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Library Kids - March 9, 2018

Library Kids

Friday, March 9, 2018

 

Library Kids is Madison Public Library's email newsletter featuring news, events, and recommended books for kids PreK through grade 6.

March 9, 2018 Issue

In this issue:

 

 

Women's History Month

Women's History Month

March is Women's History Month! Celebrate the accomplishments of women throughout history - explore their stories and honor their countless contributions.

We have lots of books for kids of all ages to learn about amazing women throughout history. Some titles include:

Amelia and Eleanor Go for a Ride by Pam Muñoz Ryan 
Chasing Freedom: The Life Journeys of Harriet Tubman and Susan B. Anthony by Nikki Grimes 
Different Like Coco by Elizabeth Matthews 
Frida Kahlo and Her Animalitos by Monica Brown 
Girls Think of Everything: Stories of Ingenious inventions by Women by Catherine Thimmesh 
The Gutsy Girl: Escapades for Your Life of Epic Adventure by Caroline Paul 
Hidden Figures: The True Story of Four Black Women and the Space Race by Margot Lee Shetterly 
Inside Out & Back Again by Thanhha Lai 
Marley Dias Gets It Done: And So Can You! by Marley Dias 
She Persisted: 13 American Women Who Changed the World by Chelsea Clinton 
Sojourner Truth's Step-Stomp Stride by Andrea Davis Pinkney 

Find these books featured below - and visit our website to find events, book suggestions, and resources for adults, too!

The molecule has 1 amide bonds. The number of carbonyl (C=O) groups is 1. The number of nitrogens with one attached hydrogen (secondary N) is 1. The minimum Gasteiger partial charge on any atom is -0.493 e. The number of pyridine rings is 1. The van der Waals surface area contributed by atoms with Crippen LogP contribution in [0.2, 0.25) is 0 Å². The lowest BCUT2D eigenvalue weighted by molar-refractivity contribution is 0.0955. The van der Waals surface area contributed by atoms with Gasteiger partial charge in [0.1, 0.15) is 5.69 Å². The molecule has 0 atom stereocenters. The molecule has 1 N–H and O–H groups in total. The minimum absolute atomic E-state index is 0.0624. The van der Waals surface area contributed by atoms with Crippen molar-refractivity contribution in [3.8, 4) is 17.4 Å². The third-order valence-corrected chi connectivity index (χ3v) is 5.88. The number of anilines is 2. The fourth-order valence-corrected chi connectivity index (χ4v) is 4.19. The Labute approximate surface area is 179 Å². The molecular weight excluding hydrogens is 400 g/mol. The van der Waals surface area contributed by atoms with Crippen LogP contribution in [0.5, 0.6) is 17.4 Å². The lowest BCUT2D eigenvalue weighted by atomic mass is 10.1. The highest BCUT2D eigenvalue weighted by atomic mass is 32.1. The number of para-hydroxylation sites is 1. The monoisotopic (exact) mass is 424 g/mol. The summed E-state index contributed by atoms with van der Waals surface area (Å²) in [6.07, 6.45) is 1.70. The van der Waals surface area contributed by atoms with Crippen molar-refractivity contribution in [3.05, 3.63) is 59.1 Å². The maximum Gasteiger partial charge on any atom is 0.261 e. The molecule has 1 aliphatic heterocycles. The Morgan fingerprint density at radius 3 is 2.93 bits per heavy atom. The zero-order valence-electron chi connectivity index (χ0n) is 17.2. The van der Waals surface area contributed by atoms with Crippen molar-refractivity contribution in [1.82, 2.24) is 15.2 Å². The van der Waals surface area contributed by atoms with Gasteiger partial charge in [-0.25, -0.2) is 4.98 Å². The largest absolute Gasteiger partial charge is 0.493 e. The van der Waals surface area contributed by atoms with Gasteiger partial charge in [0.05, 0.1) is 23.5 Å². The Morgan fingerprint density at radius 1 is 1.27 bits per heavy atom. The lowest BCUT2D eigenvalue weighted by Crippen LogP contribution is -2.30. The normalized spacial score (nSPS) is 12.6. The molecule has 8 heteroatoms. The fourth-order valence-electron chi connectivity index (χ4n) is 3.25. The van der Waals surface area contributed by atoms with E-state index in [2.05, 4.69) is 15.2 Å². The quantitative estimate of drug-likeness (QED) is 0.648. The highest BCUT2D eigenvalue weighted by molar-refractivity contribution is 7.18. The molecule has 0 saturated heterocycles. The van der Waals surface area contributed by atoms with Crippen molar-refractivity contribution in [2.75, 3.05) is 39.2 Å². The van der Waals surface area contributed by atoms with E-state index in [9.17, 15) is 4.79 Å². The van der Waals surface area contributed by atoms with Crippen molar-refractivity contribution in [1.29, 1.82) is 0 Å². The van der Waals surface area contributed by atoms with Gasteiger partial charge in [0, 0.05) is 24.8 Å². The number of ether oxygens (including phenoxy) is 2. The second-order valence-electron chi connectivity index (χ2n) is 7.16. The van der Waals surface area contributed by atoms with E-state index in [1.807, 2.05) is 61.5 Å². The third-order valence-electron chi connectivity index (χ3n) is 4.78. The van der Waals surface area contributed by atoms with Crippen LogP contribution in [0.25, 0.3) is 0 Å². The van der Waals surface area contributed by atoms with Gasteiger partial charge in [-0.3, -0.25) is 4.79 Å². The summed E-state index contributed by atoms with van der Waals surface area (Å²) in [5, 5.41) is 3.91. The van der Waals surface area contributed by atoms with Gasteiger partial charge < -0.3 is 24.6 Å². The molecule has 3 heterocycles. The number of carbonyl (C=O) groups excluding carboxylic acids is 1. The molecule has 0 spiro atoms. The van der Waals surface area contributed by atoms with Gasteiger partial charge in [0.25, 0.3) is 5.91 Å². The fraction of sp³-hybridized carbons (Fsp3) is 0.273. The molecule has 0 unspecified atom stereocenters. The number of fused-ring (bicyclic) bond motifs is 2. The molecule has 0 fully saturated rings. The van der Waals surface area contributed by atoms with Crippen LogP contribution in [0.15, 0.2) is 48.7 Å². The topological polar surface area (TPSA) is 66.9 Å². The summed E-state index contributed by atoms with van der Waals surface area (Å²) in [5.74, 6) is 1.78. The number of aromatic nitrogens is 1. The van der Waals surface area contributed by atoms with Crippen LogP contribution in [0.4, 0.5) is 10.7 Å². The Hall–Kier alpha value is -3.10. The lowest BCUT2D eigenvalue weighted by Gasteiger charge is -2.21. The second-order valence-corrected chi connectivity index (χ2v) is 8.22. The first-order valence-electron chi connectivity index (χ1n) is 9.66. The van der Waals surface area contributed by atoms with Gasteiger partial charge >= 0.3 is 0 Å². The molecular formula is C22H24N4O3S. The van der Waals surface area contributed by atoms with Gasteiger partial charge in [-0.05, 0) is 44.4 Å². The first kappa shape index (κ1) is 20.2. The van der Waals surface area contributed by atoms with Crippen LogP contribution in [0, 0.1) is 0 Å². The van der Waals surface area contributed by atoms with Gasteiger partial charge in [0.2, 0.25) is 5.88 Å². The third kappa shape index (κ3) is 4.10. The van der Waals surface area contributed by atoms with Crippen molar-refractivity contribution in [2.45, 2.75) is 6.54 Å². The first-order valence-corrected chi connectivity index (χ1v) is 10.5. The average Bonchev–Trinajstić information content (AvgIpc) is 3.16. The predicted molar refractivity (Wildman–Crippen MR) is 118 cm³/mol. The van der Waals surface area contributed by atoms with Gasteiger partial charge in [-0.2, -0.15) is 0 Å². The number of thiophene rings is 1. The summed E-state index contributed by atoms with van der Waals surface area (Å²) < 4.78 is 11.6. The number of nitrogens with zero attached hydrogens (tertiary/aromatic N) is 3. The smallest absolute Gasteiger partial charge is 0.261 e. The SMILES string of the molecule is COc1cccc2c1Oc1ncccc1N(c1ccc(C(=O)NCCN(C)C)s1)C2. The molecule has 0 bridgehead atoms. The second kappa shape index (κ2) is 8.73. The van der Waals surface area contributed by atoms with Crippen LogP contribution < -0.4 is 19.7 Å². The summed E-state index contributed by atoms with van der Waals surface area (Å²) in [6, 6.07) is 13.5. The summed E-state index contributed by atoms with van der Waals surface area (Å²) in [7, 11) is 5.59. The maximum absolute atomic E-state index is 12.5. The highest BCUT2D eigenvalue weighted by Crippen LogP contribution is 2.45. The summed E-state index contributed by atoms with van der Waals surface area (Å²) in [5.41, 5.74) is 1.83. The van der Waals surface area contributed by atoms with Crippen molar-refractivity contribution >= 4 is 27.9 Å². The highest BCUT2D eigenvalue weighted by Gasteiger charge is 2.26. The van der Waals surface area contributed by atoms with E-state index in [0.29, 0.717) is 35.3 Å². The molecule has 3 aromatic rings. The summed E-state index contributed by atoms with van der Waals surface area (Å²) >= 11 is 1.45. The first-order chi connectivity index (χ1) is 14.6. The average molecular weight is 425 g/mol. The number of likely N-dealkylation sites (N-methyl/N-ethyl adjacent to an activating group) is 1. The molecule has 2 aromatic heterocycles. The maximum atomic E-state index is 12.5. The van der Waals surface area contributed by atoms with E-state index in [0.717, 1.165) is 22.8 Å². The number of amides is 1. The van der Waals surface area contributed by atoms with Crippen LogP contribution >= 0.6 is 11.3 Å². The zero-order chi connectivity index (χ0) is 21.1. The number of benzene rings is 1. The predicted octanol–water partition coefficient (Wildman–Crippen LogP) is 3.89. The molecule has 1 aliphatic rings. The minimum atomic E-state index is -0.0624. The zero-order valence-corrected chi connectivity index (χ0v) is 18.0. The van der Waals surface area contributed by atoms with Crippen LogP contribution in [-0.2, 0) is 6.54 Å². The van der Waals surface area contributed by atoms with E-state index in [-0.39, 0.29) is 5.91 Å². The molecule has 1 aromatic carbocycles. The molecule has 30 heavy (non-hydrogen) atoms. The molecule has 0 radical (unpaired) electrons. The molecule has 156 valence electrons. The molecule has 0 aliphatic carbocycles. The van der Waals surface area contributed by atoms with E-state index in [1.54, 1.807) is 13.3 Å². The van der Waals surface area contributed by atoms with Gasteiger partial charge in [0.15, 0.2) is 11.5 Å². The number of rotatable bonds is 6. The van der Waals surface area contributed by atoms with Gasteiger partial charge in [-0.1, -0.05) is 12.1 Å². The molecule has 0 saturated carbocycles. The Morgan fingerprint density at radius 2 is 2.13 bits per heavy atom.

Color, Doodle, Draw

Color, Doodle, Draw

Dive into the world of cartooning, enjoy some calm coloring, design a bookmark for someone else to find - there are numerous possibilities for kids and adults alike to be creative.

Take a look at upcoming events!

 

Family Fun Nights

Family Fun Nights

Fridays are for Family Fun Nights! Bring the whole family to events meant to entertain, educate, and engage children and their parents. Enjoy a movie night, write a little poetry, explore science, and so much more.

All events take place at Goodman South Madison Library from 6:00-7:00pm. Upcoming events include:

March 9: The LEGO Batman Movie (PG) 
March 16: St. Patrick’s Day Sing-Along 
March 23: Felt and Doodle Stitching 
March 30: Board Game Night

See the complete list of Family Fun Night events.

Family Fun Nights are funded by a gift from The Capital Times Kids Fund.

 

Upcoming Events

Find a complete event listing in our Spring Kidspages or find Chess ClubsKnitting ClubsLEGO ClubsMinecraft Clubs or Storytimes for ages 0-5

Family Movie Night: The LEGO Batman Movie